When we arrived in Murole, we found one RTV building being painted, and another occupied by students. The mud hut that the villagers built is also still in use.  
            Aside from observing how the construction of the school was, we also went to perform water quality testing on the two water sources community members draw water from. This sounds simple, but actually resulted in a four hour hike, that at one point involved scaling a wall using footholds that were at best 7 cm wide. It was exhilarating. Of the two water sources in Murole, one was an underground spring where someone had inserted a hollow bamboo stick to function as a spigot. The other was little more than an overglorified puddle, and even had tadpoles in it. It was important to see the sources not only to check the water quality, but also to see how feasible it was for Raising the Village to protect these sources. As you may have guessed, the first water source was protectable, the tadpole one? Not so much.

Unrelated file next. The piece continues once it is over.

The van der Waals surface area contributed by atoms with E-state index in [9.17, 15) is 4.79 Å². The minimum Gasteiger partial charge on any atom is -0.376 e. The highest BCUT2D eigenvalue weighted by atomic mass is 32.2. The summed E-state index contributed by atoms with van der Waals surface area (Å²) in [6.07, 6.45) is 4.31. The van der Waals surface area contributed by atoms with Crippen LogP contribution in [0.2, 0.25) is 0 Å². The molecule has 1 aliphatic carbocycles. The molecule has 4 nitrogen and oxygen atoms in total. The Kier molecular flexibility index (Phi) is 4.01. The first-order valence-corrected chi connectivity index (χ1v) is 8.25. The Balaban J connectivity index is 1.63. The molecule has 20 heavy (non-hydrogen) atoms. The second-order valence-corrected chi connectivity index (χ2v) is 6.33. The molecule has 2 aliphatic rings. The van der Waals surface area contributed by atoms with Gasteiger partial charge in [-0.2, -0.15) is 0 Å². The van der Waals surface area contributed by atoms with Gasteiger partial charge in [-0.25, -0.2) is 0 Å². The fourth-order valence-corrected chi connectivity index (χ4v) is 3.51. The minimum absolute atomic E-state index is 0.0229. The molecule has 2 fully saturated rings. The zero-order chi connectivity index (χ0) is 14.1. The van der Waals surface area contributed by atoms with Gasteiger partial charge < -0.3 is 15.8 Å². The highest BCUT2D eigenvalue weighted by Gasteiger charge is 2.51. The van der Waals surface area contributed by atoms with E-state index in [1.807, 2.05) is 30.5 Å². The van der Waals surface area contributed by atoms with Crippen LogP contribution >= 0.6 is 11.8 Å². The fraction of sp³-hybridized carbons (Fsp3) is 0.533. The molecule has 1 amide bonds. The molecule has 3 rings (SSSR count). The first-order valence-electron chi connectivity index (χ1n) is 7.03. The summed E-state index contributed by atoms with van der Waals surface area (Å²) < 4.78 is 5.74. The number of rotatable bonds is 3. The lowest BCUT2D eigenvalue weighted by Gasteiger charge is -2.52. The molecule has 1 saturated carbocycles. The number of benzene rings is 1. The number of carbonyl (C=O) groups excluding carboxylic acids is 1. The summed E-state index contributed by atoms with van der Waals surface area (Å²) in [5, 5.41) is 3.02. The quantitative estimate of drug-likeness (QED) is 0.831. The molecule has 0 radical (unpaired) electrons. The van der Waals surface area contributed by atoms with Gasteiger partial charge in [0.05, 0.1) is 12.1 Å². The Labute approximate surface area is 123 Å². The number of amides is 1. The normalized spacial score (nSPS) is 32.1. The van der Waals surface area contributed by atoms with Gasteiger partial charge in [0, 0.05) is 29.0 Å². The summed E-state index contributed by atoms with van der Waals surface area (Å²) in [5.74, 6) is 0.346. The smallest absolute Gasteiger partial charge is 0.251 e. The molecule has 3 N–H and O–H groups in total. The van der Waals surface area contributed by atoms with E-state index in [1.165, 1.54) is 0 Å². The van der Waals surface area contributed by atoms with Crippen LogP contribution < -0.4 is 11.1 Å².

This was decided at the community meeting that we had once we arrived (exhausted) back at the school. There, members of the community gathered and had a discussion with RTV about which would be better, a rainwater harvesting system or spring protection. While Raising the Village had originally planned for a spring protection system, villagers asked for a rainwater harvesting system instead.